The Tabard was a historic inn that stood on the east side of Borough High Street in Southwark. The hostelry was established in 1307 and stood on the ancient thoroughfare that led south from London Bridge to Canterbury and Dover. It was built for the Abbot of Hyde who purchased the land to construct a place to stay for himself and his ecclesiastical brethren when on business in London.
The Tabard was also famous for accommodating people who made the pilgrimage to the Shrine of Thomas Becket in Canterbury Cathedral, and Geoffrey Chaucer mentions it in his 14th-century work The Canterbury Tales.
The inn was located on the south bank of the Thames, just north of where the two Roman roads of Stane Street and Watling Street merged. It stood near the Manor of Southwark, controlled by the Bishops of Winchester. Also known as the Liberty of Winchester, the manor lay outside the jurisdiction of the City of London. Activities that were forbidden within the City of London and the county of Surrey, including prostitution and animal baiting, were permitted within Southwark, which thus became medieval London's entertainment district. In those times, the Tabard would have been filled with pilgrims, drunks, travellers, criminals, and prostitutes (colloquially known as the "Winchester Geese").
Chaucer wrote that The Tabard was the location where the pilgrims first met on their journey to Canterbury in the 1380s. The inn's proprietor was a man named Harry Bailey:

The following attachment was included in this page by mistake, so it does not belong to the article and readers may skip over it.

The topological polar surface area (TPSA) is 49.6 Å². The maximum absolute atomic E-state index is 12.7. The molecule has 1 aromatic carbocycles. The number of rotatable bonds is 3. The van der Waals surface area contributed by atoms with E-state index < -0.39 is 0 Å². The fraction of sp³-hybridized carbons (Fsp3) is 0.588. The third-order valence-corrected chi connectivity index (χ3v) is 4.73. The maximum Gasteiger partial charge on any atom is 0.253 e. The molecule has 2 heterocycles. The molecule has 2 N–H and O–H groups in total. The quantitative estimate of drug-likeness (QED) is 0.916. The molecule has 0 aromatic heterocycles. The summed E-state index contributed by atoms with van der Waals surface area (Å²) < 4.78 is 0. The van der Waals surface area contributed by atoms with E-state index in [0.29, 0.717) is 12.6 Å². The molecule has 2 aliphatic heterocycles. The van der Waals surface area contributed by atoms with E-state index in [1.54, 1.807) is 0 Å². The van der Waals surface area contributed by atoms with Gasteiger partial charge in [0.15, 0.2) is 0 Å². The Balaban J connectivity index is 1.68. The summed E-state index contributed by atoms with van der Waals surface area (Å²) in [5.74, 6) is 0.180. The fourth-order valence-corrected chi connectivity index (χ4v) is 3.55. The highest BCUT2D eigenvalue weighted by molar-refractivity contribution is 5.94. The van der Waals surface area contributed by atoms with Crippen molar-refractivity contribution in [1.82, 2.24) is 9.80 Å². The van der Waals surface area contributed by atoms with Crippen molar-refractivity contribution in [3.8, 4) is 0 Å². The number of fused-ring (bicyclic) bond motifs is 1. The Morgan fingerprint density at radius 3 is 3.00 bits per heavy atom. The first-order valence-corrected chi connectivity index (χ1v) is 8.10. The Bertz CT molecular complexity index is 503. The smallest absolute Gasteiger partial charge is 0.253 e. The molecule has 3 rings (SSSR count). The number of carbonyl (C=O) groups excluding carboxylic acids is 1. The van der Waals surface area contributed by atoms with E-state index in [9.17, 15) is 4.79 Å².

Bifel that in that season on a day,
In Southwerk at the Tabard as I lay
Redy to wenden on my pilgrymage
To Caunterbury with ful devout corage,
At nyght was come into that hostelrye
Wel nyne and twenty in a compaignye
Of sondry folk, by aventure yfalle
In felaweshipe, and pilgrimes were they alle,
That toward Caunterbury wolden ryde;
The chambres and the stables weren wyde,
And well we weren esed atte beste;
The antiquary John Stow wrote in his Survey that by the 16th Century it was among several inns at this location in Southwark: "many fair inns, for receipt of travellers, by these signs: the Spurre, Christopher, Bull, Queen's Head, Tabard, George, Hart, King's Head" &c. Following the Dissolution of the Monasteries in the mid-16th Century, "the Tabard of the Monastery of Hyde, and the Abbot's Place, with the stable and gardens thereunto belonging" were sold to John and Thomas Master.
On 26 May 1676, ten years after the Great Fire of London, a great blaze started in Southwark. The Tabard was among many buildings that were either burned down or pulled down to create fire breaks. The blaze, which took 17 hours to contain, destroyed most of medieval Southwark. King Charles II and his brother the Duke of York were both involved in the firefighting effort. Although the medieval building was destroyed, the site was immediately rebuilt and renamed The Talbot.
In the early 18th century, the new inn was profiting from the growth in stagecoach traffic between London and the channel ports because of the growth in turnpikes. By the early 19th century, the Talbert remained a well-renowned coaching inn. However, with the advent of the railways, it eventually closed. The building was then converted into stores. It was demolished in 1873.
- Southwark: Famous inns, Old and New London: Volume 6 (1878), pp. 76–89, accessed: 16 June 2008
- Quoted in Walter Thornbury and Edward Walford, Old and New London: A Narrative of Its History, Its People and Its Places (London) 1893:76.
|Wikimedia Commons has media related to The Tabard.|
- The Tabard Inn in Southwark, another nineteenth-century engraving